For the least two years, the area in front of the Staples Center has been the site of a massive construction project, the behemoth “LA Live” complex. Costing approximately $2.5 billion, the complex is home to the Nokia Theatre, a venue that is described as “mid-size” (though it seats 7,100 people) and is scheduled to host the Emmy awards for at least the next ten years. Although I’ve got nothing against the music of Joe Cocker, aside from his seeming lack of original material, I wouldn’t consider myself a fan. Even so, I leapt at the chance to see him play at the Nokia; it’s been open for less than a year and I was very curious to see what it was like. I was suitably impressed. The design of the entire theater is very slick and modern, with translucent lobby walls that change color and concession menus that are featured on LCD television screens. On one hand, everything feels a bit corporate and seems like it will be dated in just a few short …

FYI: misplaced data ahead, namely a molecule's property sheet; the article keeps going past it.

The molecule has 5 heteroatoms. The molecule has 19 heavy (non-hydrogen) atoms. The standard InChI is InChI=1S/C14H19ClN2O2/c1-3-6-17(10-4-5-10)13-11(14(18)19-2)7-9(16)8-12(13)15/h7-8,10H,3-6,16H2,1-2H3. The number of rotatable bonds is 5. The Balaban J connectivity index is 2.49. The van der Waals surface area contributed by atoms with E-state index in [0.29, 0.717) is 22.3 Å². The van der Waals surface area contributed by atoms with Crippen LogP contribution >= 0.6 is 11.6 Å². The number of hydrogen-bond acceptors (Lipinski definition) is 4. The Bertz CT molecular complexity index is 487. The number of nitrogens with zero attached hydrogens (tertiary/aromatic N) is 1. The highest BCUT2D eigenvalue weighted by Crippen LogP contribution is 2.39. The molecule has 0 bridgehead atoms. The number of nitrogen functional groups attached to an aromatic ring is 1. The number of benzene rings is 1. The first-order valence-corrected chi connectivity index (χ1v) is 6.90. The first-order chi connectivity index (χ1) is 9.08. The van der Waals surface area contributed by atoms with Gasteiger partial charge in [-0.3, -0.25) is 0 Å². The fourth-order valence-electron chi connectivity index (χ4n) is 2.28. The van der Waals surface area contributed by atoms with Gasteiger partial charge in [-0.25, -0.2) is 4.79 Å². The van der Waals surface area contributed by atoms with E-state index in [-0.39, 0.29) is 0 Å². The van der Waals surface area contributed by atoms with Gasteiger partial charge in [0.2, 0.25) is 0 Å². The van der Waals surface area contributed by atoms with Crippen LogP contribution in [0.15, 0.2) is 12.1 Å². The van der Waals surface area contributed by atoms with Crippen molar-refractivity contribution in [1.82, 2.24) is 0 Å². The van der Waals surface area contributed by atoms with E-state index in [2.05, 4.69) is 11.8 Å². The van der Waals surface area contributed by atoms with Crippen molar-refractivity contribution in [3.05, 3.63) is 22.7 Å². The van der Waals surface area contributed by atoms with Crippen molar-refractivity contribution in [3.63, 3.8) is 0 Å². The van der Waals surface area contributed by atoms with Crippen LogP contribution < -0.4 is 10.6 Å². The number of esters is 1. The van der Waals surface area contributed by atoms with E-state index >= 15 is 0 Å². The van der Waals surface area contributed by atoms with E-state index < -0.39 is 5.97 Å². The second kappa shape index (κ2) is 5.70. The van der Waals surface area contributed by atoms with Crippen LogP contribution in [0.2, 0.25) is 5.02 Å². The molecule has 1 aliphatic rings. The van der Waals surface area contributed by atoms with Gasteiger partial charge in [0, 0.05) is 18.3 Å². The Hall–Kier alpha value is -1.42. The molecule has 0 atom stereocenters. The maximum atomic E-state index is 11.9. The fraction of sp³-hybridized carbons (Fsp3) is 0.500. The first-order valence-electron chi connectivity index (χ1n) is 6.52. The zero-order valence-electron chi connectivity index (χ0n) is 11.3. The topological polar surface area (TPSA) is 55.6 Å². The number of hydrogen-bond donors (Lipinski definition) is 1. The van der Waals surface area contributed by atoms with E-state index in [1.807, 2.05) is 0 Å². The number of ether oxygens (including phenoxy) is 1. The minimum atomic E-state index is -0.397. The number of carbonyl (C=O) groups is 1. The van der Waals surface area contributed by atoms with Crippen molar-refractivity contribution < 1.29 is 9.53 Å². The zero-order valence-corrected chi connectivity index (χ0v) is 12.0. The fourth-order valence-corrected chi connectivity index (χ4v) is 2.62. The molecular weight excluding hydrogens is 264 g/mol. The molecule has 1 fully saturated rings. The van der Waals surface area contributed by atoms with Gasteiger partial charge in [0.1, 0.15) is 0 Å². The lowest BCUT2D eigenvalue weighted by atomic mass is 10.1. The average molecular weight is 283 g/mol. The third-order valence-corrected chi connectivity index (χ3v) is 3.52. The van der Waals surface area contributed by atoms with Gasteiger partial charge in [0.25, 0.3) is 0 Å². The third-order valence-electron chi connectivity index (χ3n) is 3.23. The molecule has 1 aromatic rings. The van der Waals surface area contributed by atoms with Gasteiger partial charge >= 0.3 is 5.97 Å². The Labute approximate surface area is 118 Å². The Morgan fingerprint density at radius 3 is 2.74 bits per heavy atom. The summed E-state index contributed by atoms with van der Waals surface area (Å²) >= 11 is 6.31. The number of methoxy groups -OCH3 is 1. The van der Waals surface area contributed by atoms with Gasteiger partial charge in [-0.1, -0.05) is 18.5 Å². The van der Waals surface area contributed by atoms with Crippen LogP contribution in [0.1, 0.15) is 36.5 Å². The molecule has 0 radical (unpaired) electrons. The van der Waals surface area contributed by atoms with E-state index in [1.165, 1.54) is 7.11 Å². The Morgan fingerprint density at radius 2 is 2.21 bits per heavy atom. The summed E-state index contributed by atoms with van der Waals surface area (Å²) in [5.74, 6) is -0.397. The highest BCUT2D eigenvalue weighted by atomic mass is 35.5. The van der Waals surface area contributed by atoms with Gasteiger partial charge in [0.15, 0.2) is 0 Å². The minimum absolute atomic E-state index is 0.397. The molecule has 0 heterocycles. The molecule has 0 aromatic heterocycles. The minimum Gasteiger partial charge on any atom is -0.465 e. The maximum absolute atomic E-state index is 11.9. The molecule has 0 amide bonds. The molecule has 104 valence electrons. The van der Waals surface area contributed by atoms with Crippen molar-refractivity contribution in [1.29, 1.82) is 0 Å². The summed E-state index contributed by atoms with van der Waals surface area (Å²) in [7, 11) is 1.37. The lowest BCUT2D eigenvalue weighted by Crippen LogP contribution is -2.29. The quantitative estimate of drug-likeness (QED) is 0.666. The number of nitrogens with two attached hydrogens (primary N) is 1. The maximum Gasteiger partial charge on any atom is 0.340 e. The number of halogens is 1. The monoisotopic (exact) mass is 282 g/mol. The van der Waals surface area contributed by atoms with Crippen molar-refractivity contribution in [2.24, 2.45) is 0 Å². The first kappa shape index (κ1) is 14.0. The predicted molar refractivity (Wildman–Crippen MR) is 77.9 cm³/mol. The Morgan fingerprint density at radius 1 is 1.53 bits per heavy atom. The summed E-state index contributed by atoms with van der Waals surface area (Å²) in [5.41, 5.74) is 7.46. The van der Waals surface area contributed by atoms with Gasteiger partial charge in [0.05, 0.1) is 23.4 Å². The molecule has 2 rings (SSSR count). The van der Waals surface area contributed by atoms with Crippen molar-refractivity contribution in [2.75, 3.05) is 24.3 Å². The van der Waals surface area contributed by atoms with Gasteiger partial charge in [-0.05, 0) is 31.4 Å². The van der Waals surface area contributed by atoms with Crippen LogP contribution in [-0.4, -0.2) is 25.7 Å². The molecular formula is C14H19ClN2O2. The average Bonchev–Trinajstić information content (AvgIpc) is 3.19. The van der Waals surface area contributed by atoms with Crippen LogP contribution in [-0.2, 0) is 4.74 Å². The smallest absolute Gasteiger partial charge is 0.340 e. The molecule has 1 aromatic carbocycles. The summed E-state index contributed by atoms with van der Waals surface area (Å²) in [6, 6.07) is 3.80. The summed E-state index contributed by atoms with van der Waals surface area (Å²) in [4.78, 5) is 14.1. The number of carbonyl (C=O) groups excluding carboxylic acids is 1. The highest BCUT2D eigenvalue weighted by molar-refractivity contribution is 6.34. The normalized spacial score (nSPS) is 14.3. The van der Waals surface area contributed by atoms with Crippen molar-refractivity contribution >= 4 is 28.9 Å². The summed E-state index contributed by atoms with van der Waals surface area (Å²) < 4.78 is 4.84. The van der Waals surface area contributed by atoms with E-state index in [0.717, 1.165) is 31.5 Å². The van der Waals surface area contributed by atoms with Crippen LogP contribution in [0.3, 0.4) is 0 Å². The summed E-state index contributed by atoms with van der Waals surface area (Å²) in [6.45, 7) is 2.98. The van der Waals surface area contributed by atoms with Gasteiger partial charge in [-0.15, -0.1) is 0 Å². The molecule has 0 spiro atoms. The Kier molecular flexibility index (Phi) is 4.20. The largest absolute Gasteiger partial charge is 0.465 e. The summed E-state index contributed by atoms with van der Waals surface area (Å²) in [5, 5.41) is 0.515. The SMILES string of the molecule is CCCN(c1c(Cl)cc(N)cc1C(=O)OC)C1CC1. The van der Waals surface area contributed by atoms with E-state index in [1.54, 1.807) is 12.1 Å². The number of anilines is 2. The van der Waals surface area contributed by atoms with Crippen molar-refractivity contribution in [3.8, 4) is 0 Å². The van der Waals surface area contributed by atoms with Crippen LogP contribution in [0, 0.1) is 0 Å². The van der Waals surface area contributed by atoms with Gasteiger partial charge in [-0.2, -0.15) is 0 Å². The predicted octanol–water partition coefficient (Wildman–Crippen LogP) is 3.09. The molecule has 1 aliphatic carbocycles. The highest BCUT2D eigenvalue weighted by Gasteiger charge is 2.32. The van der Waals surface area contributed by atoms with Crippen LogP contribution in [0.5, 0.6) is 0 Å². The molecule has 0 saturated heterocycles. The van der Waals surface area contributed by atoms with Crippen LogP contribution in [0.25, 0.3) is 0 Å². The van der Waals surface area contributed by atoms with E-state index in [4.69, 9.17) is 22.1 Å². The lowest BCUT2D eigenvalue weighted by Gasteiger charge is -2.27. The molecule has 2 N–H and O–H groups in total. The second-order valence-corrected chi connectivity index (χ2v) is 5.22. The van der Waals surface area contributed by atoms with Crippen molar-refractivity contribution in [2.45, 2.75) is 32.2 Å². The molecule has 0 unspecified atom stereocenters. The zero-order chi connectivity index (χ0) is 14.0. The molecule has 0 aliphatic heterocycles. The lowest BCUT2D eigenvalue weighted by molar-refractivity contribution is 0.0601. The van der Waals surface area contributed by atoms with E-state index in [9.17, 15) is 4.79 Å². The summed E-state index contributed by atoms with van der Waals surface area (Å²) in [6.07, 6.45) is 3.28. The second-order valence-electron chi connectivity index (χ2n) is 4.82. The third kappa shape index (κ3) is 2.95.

Bottom Feeders: The Ass End of the ’80s, Part 19

You know, there are times when even I’ve had enough of ’80s music. It’s hard to believe that since I’m still acquiring “new” music all the time, but sometimes I need something more. One of those times occurred this past Saturday as I was sitting at a poker table in Atlantic City, New Jersey. My iPod contains every Hot 100 hit from the ’80s plus many more ’80s tunes, some random great albums from the past two decades, and a ton of metal. I rarely ever choose a single artist or a full album and listen to the whole thing since I love the randomness of the shuffle option. There’s just something about hearing a 17-minute track from doom metal masters Electric Wizard followed by a Flock of Seagulls tune that does it for me. But as I was sitting at the table, I actually started to see a trend — when Tiffany came on, I was playing passively and poorly, but when it shuffled to Slayer I was nice and aggressive and winning hands. …